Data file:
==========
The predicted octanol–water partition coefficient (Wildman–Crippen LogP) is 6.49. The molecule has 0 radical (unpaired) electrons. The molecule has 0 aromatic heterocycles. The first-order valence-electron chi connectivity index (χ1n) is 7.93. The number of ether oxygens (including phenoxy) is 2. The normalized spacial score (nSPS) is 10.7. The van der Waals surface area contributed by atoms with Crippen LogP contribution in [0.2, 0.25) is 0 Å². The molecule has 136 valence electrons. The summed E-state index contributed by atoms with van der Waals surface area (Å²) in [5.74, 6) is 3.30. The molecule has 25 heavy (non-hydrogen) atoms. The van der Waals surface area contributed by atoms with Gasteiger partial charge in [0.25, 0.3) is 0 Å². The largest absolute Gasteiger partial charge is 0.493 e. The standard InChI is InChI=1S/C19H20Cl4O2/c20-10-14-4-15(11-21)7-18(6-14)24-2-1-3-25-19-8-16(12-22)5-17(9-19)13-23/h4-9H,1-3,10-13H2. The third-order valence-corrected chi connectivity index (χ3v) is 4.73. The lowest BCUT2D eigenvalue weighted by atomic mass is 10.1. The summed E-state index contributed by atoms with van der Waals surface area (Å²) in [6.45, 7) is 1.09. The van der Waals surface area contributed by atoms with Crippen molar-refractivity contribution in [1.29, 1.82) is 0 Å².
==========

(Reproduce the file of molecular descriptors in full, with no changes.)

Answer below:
The predicted octanol–water partition coefficient (Wildman–Crippen LogP) is 6.49. The molecule has 0 radical (unpaired) electrons. The molecule has 0 aromatic heterocycles. The first-order valence-electron chi connectivity index (χ1n) is 7.93. The number of ether oxygens (including phenoxy) is 2. The normalized spacial score (nSPS) is 10.7. The van der Waals surface area contributed by atoms with Crippen LogP contribution in [0.2, 0.25) is 0 Å². The molecule has 136 valence electrons. The summed E-state index contributed by atoms with van der Waals surface area (Å²) in [5.74, 6) is 3.30. The molecule has 25 heavy (non-hydrogen) atoms. The van der Waals surface area contributed by atoms with Gasteiger partial charge in [0.25, 0.3) is 0 Å². The largest absolute Gasteiger partial charge is 0.493 e. The standard InChI is InChI=1S/C19H20Cl4O2/c20-10-14-4-15(11-21)7-18(6-14)24-2-1-3-25-19-8-16(12-22)5-17(9-19)13-23/h4-9H,1-3,10-13H2. The third-order valence-corrected chi connectivity index (χ3v) is 4.73. The lowest BCUT2D eigenvalue weighted by atomic mass is 10.1. The summed E-state index contributed by atoms with van der Waals surface area (Å²) in [6.45, 7) is 1.09. The van der Waals surface area contributed by atoms with Crippen molar-refractivity contribution in [1.29, 1.82) is 0 Å².